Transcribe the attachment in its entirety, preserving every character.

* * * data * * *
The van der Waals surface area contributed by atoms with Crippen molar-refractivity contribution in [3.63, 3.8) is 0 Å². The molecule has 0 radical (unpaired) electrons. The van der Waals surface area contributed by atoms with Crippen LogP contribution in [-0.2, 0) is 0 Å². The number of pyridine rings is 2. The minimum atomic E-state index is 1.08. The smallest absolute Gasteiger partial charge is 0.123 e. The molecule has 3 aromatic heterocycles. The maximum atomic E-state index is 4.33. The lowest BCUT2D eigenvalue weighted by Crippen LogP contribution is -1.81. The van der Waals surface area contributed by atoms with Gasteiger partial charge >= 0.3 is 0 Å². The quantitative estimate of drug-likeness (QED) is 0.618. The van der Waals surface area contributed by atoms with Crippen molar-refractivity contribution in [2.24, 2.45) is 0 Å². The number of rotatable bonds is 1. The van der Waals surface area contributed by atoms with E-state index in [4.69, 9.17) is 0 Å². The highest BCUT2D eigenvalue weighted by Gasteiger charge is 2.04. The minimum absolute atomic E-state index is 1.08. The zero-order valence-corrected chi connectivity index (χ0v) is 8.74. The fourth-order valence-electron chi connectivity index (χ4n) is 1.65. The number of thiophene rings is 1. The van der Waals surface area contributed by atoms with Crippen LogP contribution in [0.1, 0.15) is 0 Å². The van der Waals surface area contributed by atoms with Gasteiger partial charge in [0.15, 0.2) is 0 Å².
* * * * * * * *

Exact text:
The van der Waals surface area contributed by atoms with Crippen molar-refractivity contribution in [3.63, 3.8) is 0 Å². The molecule has 0 radical (unpaired) electrons. The van der Waals surface area contributed by atoms with Crippen LogP contribution in [-0.2, 0) is 0 Å². The number of pyridine rings is 2. The minimum atomic E-state index is 1.08. The smallest absolute Gasteiger partial charge is 0.123 e. The molecule has 3 aromatic heterocycles. The maximum atomic E-state index is 4.33. The lowest BCUT2D eigenvalue weighted by Crippen LogP contribution is -1.81. The van der Waals surface area contributed by atoms with Gasteiger partial charge >= 0.3 is 0 Å². The quantitative estimate of drug-likeness (QED) is 0.618. The van der Waals surface area contributed by atoms with Crippen molar-refractivity contribution in [2.24, 2.45) is 0 Å². The number of rotatable bonds is 1. The van der Waals surface area contributed by atoms with E-state index in [4.69, 9.17) is 0 Å². The highest BCUT2D eigenvalue weighted by Gasteiger charge is 2.04. The minimum absolute atomic E-state index is 1.08. The zero-order valence-corrected chi connectivity index (χ0v) is 8.74. The fourth-order valence-electron chi connectivity index (χ4n) is 1.65. The number of thiophene rings is 1. The van der Waals surface area contributed by atoms with Crippen LogP contribution in [0.1, 0.15) is 0 Å². The van der Waals surface area contributed by atoms with Gasteiger partial charge in [0.15, 0.2) is 0 Å².